New index reveals countries leading in improving water, sanitation for citizens

According to a new WaSH Performance Index developed by The Water Institute at the University of North Carolina, El Salvador, Niger and Pakistan are performing better in improving water and sanitation for their citizens than Russia and Brazil.

May 11, 2015 -- According to a new WaSH Performance Index developed by The Water Institute at the University of North Carolina at Chapel Hill's Gillings School of Global Public Health, the countries of El Salvador, Niger and Pakistan are performing better in improving water and sanitation for their citizens than larger nations such as Russia and Brazil.

The new index -- which was released Friday, May 8, during a live webcast -- shows which countries serve as leaders in improving access to water and sanitation for their citizens. Further, Sub-Saharan African countries including Mali, South Africa and Ethiopia are also among the top performers worldwide in spite of modest resources.

The WaSH Performance Index evaluates country performance in improving access to water and sanitation and in eroding inequalities in access. High-performing countries for 2015 are those that achieved significant improvement in recent years compared to their peers. These include El Salvador, Niger, Egypt, Maldives, and Pakistan. Low-performing countries are those that showed stagnation or decline in recent years compared to their peers, including the Dominican Republic, the Gambia, Ghana, Samoa, and Timor-Leste.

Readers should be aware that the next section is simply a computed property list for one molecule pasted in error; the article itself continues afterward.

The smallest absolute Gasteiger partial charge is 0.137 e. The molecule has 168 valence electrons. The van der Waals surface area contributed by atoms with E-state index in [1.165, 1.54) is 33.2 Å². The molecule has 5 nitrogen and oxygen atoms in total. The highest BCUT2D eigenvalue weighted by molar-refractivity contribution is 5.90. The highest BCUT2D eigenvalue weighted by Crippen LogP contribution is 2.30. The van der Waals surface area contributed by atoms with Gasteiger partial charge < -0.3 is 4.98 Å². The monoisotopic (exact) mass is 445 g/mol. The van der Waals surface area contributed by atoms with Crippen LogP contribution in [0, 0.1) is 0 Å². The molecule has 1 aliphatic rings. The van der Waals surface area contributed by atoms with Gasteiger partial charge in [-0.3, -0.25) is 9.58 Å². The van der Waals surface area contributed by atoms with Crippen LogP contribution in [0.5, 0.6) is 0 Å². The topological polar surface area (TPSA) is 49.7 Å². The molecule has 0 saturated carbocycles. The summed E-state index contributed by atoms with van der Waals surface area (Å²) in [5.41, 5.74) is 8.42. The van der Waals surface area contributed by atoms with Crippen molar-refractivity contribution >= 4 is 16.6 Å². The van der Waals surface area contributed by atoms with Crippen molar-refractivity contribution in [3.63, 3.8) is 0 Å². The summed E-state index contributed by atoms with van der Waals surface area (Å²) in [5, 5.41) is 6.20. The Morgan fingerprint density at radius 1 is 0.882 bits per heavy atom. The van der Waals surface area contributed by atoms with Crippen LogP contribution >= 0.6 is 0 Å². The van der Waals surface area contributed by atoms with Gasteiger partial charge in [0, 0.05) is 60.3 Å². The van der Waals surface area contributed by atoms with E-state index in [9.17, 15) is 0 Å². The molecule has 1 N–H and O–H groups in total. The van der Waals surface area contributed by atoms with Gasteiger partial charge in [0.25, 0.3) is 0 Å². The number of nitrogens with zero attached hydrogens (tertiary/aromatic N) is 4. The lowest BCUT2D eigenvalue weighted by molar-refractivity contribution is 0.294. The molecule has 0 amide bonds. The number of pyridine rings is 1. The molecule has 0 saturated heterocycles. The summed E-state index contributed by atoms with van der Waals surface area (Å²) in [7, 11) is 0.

Among the most populated countries in the world, Pakistan, China and Nigeria were top performers (ranked 5, 11 and 18 respectively). Conversely, Russia, the Philippines and India were bottom performers (ranked 72, 83 and 92). India's ranking as a bottom-performer predates the recent launch of the "Clean India Mission" by Prime Minister Modi.

The Index is the first measure to compare countries according to the human rights principle of "progressive realization" -- the obligation of every country to take appropriate measures towards the full realization of economic, social and cultural rights to the maximum of their available resources. Likewise, it compares countries of all sizes and income levels. By comparing how they are improving water and sanitation compared to best-in-class countries at similar levels of development, the Index provides a fair comparison of progress on them.

Using this method, the report revealed that a country's Gross Domestic Product did not determine performance in improving water and sanitation for its citizens. Jamie Bartram, director of The Water Institute at UNC and co-author of the report, says that gives him a great deal of optimism.

See also: "World Water Day 2015: New rankings reveal highest-performing global water, sanitation & hygiene nonprofits"

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